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$2 Million California Labor Lawsuit Settlement with Costco Nearing Preliminary Approval

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San Diego, CAA proposed California labor law class action will have to wait a little while yet before the rubber stamp comes down to mark ‘settled’ following yet another refusal by a US District Court judge in California to approve a proposed settlement due to inconsistencies between governance in the claims, and the language contained therein.

The California labor lawsuit was filed by Douglas Thompson, the lead plaintiff in what was proposed as a class action against Costco Wholesale Corp. (Costco). Thompson is acting on behalf of 900 current, or former fleet drivers of Costco who made allegations of wage theft and other compensation claims under the California labor code. According to court documents, those allegations were amended during the course of negotiations to focus solely on a minimum wage claim under the Fair Labor Standards Act (FLSA), a federal statute.

A settlement worth $2 million was reached, with the defendant seeking to be released from future liability, including but not limited to the FLSA claims. However the judge, US District Judge Cathy Ann Bencivengo declined to approve the deal when she initially considered the settlement in February due to a lack of distinction between FLSA collective actions and Rule 23 class actions.

There is a difference, the judge said back in the winter – and she felt that parties “wholly ignored” those differences.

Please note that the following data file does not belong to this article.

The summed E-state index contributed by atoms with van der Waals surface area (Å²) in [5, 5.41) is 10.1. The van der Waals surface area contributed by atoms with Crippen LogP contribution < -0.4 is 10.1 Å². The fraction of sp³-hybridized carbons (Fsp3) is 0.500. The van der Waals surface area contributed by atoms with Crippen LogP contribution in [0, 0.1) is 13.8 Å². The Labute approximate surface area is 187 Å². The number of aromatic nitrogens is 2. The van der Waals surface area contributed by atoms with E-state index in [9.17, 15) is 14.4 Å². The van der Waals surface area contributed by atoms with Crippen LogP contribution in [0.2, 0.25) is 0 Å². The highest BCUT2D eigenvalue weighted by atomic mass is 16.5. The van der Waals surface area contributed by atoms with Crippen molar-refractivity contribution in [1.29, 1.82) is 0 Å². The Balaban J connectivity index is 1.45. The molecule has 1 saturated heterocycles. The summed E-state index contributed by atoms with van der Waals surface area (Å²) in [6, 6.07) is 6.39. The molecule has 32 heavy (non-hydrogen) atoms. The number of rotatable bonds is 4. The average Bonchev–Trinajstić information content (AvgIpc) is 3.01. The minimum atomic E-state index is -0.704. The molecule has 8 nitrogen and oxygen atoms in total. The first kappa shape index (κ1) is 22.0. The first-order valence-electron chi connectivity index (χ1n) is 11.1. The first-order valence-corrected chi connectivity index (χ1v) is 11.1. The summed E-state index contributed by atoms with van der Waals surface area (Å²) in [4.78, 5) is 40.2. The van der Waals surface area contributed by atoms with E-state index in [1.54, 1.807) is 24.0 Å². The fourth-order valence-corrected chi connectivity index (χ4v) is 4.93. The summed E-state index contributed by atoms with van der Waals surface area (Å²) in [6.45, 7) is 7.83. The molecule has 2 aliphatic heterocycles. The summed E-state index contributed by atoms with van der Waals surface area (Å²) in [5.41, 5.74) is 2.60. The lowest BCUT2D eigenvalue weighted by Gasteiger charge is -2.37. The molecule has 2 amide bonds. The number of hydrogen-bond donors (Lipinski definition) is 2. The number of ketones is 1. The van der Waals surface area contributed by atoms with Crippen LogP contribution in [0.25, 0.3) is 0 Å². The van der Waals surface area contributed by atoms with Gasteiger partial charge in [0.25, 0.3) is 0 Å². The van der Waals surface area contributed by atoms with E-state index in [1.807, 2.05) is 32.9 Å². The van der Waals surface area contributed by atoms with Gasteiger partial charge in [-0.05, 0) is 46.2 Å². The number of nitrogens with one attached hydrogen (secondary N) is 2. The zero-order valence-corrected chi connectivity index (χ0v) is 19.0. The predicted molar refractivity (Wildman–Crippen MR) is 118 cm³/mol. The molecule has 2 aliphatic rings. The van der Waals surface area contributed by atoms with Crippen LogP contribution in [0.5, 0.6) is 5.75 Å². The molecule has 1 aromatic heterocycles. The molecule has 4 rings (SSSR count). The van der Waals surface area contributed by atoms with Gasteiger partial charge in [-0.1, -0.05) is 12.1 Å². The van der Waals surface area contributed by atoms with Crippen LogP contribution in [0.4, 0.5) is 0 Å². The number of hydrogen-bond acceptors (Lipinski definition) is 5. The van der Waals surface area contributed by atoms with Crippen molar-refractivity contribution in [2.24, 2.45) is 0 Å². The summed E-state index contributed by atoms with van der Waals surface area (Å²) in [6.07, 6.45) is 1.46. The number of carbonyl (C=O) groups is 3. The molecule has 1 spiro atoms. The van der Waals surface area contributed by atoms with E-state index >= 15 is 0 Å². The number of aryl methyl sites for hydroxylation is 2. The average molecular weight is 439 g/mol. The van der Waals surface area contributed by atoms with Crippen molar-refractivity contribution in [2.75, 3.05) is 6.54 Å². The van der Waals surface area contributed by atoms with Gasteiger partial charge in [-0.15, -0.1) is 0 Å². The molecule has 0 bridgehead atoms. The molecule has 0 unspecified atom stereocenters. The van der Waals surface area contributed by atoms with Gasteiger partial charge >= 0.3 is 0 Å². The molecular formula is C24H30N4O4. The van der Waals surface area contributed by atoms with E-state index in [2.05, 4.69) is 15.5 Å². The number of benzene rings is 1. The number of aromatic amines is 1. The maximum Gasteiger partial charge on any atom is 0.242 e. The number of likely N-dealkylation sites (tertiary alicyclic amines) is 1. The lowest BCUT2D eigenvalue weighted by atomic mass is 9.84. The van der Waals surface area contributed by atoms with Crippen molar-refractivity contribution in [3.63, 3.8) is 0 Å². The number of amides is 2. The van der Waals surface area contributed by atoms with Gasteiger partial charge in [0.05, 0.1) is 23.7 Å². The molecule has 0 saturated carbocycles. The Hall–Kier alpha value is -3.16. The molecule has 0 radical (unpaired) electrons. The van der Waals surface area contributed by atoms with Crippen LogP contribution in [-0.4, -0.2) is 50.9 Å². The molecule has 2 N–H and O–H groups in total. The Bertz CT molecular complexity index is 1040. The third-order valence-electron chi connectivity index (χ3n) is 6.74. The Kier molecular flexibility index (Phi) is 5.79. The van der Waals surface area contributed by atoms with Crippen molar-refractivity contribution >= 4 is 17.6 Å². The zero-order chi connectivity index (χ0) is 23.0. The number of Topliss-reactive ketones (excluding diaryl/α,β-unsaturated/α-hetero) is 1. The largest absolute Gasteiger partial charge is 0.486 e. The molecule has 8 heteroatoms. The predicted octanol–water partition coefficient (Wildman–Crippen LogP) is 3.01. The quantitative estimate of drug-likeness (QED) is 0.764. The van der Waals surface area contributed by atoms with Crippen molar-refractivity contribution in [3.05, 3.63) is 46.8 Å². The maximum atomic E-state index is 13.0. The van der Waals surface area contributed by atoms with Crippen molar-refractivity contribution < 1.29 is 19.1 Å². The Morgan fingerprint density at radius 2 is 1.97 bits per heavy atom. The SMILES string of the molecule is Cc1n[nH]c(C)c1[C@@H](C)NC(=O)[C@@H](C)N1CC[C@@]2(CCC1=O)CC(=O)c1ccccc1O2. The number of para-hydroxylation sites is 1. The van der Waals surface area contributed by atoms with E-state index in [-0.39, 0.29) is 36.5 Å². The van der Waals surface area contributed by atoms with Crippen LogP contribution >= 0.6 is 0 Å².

To wit, judgments in Rule 23 class actions bind all class members unless they opt out of the California labor lawsuit. By contrast, plaintiffs in FLSA collective actions must opt into the lawsuit in writing. Thus – unlike a class action – only plaintiffs who expressly join the collective action are bound by its results.

Judge Bencivengo noted the initial settlement lacked an appropriate opt-in procedure for the FLSA collective, requiring Rule 23 class members to release FLSA claims, in exchange for nothing simply to participate in the settlement of the Rule 23 class claims.

The parties went back and amended the language in their settlement agreement. However, on April 26 the judge turned it down yet again. While the parties had correctly established a separate fund within the settlement for the FLSA collective, together with revising the opt-in procedure, Judge Bencivengo nonetheless found the release language in the amended settlement document remained less-than-adequate and still needed work.

“These deficiencies further underscore the difficulty (if not impossibility) of maintaining a Rule 23 class action and an FLSA collective action in the same lawsuit,” Judge Bencivengo said. “Ultimately, however, any effort to settle the claims of a Rule 23 class as well as FLSA claims in a collective manner using only one settlement agreement must account for these differences.”

While going into fair detail as to what the remaining deficiencies are, Judge Bencivengo offered an express solution in order to reign in the language in the settlement agreement, allowing the two parties to move forward. The easiest way in which to correct the continuing deficiencies in the California labor employment law action, she said, might be to “include an express statement in the release that notwithstanding any other terms in the agreement, participating class members who do not opt-in to the FLSA collective do not release any FLSA claims against Costco.”

She gave them a deadline of May 10 to get it done, and submit a fresh motion for preliminary approval of the California labor law settlement. After which, the settlement would be in the pipeline for final approval.

The case is Douglas Thompson et al. v. Costco Wholesale Corp., Case No. 14-cv-2778, in the US District Court for the Southern District of California.


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